Firstly, ∞ here's the Android version of Taming Dreams ∞
! I want to talk about TD a bit here, but also my games development as a whole. For years, I've been going around in circles, repeating patterns and getting nowhere. I start projects that are supposed to be short and fast and profitable, but they grow out of control and become too big to manage, so my attention is taken to new ideas instead. However, I feel that with each revolution, I get closer and closer to the point I've been circling. I'm able to take the best parts of my previous ideas and combine them into new ideas that are (I feel) better than those that came before. Creation is largely a process of trial and error anyway; nobody creates a masterpiece without leaving a trail of failures in their wake. My uncertainty about Taming Dreams that I spoke of in my ∞ last post ∞
has led to me looking back on all the games I've started and never finished, wondering whether cannibalising them might lead to the elusive holy grail I've been searching for (that is, a quick-to-make but profitable game). I've come up with four ideas
I could potentially explore.
The Early Days
Before I actually released anything, I made several RPGs (using self-made precursors of what would become MARDEK's engine), but finished none. All were vaguely planned; I basically made the story up as I went along, and - following the pattern of the games I'd grown up with - all were intended to be vast, epic stories spanning fifty hours and a whole world. No wonder they never worked out!
MARDEK was an attempt to remedy this by breaking a story up into chapters instead, so then I didn't have to finish it all at once before I could release it. Its files were (and still are) in a folder called 'QuickQuests', and in that folder is a text file called 'Ideas' where I wrote my very first thoughts about what the game might be. It includes this:
This engine could be used for multiple short RPG story things that I could finish quickly and release in extremely short chapters... Which take like less than an hour to finish, and which all link on to each other,
and are released like every week or so maybe...
It's amusing - though disheartening - to know that while that was the plan, it didn't quite work out that way. The chapters became increasingly bloated, and after spending three years on the third and earning a pittance, the 'quick games for profit' thing seemed like quite a joke!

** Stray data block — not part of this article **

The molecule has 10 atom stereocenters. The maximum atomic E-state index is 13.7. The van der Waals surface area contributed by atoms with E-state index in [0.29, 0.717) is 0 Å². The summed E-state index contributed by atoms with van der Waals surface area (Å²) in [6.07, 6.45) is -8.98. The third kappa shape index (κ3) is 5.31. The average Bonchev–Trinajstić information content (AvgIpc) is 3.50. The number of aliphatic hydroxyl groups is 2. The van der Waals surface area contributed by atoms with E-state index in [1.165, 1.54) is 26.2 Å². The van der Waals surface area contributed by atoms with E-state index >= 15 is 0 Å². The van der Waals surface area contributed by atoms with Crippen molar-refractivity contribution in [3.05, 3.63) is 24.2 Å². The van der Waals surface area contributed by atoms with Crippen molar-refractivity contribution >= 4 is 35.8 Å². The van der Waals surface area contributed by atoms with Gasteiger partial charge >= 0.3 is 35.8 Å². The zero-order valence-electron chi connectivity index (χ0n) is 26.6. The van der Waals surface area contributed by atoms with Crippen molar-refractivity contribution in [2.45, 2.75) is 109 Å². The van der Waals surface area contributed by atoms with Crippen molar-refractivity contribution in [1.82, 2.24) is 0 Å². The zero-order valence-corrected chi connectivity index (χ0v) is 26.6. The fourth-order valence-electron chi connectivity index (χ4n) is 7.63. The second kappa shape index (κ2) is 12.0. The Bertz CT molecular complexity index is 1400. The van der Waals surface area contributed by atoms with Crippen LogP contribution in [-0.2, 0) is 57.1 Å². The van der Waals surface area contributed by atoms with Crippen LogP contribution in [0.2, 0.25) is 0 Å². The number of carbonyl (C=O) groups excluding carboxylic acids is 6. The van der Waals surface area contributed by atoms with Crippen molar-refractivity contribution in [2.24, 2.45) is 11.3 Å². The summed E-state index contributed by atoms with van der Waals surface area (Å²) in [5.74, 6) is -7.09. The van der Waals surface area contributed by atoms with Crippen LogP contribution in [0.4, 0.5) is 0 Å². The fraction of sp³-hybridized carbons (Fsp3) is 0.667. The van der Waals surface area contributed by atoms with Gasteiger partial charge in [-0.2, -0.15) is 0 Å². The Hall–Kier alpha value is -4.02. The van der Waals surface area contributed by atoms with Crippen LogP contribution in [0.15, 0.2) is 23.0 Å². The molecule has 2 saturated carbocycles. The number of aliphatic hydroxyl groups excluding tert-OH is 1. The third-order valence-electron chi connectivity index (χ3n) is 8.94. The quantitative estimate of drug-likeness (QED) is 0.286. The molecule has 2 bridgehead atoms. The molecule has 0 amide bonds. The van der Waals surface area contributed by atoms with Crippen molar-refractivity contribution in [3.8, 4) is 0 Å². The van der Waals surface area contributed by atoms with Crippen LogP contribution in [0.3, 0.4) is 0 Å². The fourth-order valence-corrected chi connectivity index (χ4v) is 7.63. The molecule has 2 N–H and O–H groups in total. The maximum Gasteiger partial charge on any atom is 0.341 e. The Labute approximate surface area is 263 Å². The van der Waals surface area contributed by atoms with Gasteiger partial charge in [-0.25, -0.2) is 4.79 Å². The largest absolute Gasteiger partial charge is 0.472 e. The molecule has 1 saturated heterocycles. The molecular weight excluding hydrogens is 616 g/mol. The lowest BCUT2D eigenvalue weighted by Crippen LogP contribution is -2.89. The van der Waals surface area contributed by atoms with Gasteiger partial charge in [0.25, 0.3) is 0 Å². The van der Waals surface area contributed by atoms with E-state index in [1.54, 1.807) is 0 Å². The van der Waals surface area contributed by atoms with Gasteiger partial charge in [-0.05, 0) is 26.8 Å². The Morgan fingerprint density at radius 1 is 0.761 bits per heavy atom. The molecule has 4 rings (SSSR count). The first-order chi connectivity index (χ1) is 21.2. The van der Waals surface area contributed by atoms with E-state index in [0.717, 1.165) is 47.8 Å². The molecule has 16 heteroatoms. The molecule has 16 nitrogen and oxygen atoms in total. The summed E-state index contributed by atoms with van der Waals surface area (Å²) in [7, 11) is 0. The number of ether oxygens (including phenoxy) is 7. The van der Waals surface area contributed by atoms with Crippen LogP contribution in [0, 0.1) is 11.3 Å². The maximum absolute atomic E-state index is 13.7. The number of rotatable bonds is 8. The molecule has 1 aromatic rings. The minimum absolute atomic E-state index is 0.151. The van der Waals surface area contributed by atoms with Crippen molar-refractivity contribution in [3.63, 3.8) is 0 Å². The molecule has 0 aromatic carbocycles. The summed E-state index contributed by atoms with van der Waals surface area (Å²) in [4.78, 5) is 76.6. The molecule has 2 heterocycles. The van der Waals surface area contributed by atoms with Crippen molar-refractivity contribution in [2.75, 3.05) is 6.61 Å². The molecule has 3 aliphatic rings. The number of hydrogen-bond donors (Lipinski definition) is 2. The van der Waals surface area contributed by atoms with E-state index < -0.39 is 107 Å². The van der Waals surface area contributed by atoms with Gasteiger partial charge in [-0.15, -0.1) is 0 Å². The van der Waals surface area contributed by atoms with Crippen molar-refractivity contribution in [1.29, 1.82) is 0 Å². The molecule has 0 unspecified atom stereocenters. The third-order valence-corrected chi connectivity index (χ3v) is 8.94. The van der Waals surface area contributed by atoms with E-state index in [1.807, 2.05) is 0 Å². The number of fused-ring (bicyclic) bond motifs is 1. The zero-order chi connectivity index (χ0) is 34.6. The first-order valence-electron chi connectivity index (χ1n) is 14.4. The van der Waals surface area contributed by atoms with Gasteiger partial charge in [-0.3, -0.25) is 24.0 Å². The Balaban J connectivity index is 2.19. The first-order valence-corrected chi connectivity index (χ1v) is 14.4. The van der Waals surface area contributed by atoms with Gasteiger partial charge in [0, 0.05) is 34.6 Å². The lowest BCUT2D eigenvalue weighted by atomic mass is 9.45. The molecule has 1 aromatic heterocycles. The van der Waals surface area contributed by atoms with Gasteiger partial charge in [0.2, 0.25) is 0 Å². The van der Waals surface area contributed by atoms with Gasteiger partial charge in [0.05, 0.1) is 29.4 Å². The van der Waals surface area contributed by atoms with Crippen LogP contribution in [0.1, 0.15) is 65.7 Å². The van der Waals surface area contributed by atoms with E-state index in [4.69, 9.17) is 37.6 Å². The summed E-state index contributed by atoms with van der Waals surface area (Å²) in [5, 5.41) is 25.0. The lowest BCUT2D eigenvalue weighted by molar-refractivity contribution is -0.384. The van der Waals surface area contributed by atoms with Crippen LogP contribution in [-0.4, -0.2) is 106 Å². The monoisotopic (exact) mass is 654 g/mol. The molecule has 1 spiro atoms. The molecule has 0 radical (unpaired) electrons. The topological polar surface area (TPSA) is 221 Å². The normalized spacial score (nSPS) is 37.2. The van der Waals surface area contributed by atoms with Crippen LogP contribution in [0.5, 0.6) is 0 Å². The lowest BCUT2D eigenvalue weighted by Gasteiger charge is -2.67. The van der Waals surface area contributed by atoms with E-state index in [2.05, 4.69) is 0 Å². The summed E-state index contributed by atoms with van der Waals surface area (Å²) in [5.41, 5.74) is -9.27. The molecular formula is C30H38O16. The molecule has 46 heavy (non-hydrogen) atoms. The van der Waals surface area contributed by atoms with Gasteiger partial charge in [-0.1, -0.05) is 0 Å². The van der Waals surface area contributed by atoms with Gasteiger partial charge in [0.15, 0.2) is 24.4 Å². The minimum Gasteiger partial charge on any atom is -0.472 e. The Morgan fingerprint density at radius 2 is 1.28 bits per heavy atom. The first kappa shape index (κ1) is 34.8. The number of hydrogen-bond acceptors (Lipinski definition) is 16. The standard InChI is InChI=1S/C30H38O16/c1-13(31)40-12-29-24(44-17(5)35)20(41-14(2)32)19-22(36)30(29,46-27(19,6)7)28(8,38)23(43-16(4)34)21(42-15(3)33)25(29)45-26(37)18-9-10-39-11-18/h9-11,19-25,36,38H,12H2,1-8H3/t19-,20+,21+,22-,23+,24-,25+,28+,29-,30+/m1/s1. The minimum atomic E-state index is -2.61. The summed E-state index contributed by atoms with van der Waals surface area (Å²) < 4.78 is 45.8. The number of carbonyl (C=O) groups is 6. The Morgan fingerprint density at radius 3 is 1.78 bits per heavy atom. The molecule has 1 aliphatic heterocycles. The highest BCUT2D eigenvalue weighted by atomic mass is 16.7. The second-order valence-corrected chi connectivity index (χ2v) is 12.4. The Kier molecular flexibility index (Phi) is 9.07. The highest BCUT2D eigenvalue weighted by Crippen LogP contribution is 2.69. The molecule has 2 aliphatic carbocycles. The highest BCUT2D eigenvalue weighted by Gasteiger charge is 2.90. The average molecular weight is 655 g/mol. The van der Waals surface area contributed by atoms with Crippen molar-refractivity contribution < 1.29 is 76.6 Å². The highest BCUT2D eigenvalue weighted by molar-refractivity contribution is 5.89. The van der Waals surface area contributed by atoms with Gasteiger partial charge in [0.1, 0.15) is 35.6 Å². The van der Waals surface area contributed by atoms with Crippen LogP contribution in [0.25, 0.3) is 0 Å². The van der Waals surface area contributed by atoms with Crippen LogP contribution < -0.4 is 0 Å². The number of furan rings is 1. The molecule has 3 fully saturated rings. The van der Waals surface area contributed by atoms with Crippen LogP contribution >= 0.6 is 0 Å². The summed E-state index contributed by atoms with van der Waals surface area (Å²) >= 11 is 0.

The next few years (and I suppose during the development of MARDEK 3 as well) were spent experimenting with many new ideas in the hope that one might be this perfect project I could make in a few days or weeks and keep up with without being caught up in feature creep. Some ideas built on old ones, and the following concepts are definitely examples of that.
Each of these ideas intrigues me, though I feel that each would suit quite a different audience! All would work relatively well on mobiles, I feel.
Idea 1 - Yden
Not too long ago, I was trying to cement my knowledge of facial anatomy so as to improve my drawing skills by writing a program which generated faces according to mathematical rules, including 'genes' for random variation. I wondered what the results might be if the faces bred, combining their genes. And what it might be like if those faces had bodies. And personalities. And so on. From this, a game called Yden was born, which I wrote about in detail ∞ in this post ∞
It was a sim where you designed, looked after, and bred these little people, and I really, reeeeally liked it. Checking up on people's relationships, seeing their family trees, building their bonds with others... Seeing the results when two bred and watching their children grow... It was like a drug for me. Addictive. I could spend hours upon hours absorbed in it. I suppose it combined my love of virtual pets, character design, and social bonding in a way that lacked frills and distractions and focused entirely on the bits that spoke to me.